Yes, A lead acid battery has a freezing point. It could become damaged or ruined. But under what circumstances will a lead acid battery freeze? I’ve included a lead acid battery freeze chart below…
Putting it simply, a dead lead acid battery will freeze at 32 degrees-F.
However, a well or moderately charged battery will not freeze in practical use. Well, actually, there’s still a point of freezing, depending on the temperature. But, those temperatures (versus battery state of charge) are pretty cold and you likely will not experience that cold (see chart below).
A little more detail… A fully charged (lead acid) battery will freeze. But not until temperatures drop to 94 degrees-F below zero! (-70 °C)! That’s pretty much not going to happen anywhere here on earth, right?! Maybe in North Dakota? (lol).
But >> Important >> The less charge on the lead acid battery, the more susceptible it is to freezing.
I built a chart that cross references battery state-of-charge with the approximate temperature at which the battery will freeze. This is for lead acid type batteries. Car batteries, for example. Or those which typically install in lawn tractors, ATV’s, snowmobiles, etc..
Lead Acid Battery Freeze Chart – Temperature vs State of Charge
As you can see, if your battery is only half charged (50% SOC), it could freeze solid at -4 degrees F. This scenario is entirely plausible. I often see temperatures below zero during the coldest winter months. The coldest I’ve experienced here was 32 below. Typically we always see some early morning temperatures around 20 below at times throughout the winter.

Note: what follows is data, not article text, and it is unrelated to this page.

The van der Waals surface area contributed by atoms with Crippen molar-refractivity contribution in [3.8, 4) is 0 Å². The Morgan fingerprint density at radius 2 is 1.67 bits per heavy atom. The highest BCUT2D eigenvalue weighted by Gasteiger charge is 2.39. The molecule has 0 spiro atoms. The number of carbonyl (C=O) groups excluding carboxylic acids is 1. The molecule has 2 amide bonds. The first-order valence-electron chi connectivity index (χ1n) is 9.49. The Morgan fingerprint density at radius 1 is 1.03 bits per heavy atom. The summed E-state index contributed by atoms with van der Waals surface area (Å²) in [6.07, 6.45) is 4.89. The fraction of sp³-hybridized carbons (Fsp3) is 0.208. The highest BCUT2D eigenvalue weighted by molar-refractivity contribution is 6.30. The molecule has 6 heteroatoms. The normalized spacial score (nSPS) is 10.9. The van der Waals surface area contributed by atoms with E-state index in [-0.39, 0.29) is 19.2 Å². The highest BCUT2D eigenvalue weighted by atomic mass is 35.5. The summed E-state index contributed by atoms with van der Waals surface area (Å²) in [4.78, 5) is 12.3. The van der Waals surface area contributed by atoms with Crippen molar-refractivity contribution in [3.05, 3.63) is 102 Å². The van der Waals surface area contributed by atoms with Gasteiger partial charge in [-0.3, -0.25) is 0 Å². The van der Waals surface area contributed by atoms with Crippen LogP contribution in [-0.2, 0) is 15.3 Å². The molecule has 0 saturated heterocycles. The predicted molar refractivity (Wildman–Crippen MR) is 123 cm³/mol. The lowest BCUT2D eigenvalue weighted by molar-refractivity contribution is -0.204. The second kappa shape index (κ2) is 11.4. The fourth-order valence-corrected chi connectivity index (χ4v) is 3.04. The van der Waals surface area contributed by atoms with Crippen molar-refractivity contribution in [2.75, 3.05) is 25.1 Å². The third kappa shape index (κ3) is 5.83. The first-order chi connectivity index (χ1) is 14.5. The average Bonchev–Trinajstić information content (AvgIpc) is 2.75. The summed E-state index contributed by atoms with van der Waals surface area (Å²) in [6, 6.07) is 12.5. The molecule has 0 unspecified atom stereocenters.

An aging car battery may not hold the charge that it once used to. And it could become damaged when it’s that cold.
Another example… If the battery is really low, say just 30% charge, the battery will freeze at 13 degrees F.
I lost two 12-volt batteries a few years ago in my 5th-wheel camper. I forgot to physically disconnect the batteries for the winter. As it turned out, there was a small parasitic drain constantly drawing down the batteries (propane gas detectors and a few other things). The batteries eventually went dead. And then they froze. It was an expensive mistake that I will never make again!
Since that time I installed a high current DC ON-OFF battery disconnect switch directly at the battery compartment location. I also make sure to FULLY CHARGE the batteries before winter sets in.
How do you know if a lead acid battery has frozen?
A likely indicator of a battery having previously frozen. Bulged out sides. It could also cause a crack and some or all the battery acid will leak out of that cell.
What about the 12 volt batteries on your tractor, lawn mowers, ATV’s, etc.. during winter?
Some people remove them and store inside where it’s warm during the winter. This is a good idea. Better safe than sorry, right?
However, you can leave a lead acid battery installed during the winter. But only if the battery is in good condition, there is no parasitic load slowly draining the battery, and the battery is fully charged.
I periodically trickle charge my lead acid batteries with the following charger. This is the 12-volt Battery Trickle Charger that I have been using for years. Love it…
data sources include:
Math Encounters Blog – Battery Freezing Math
[ Read: Battery State-Of-Charge Chart ]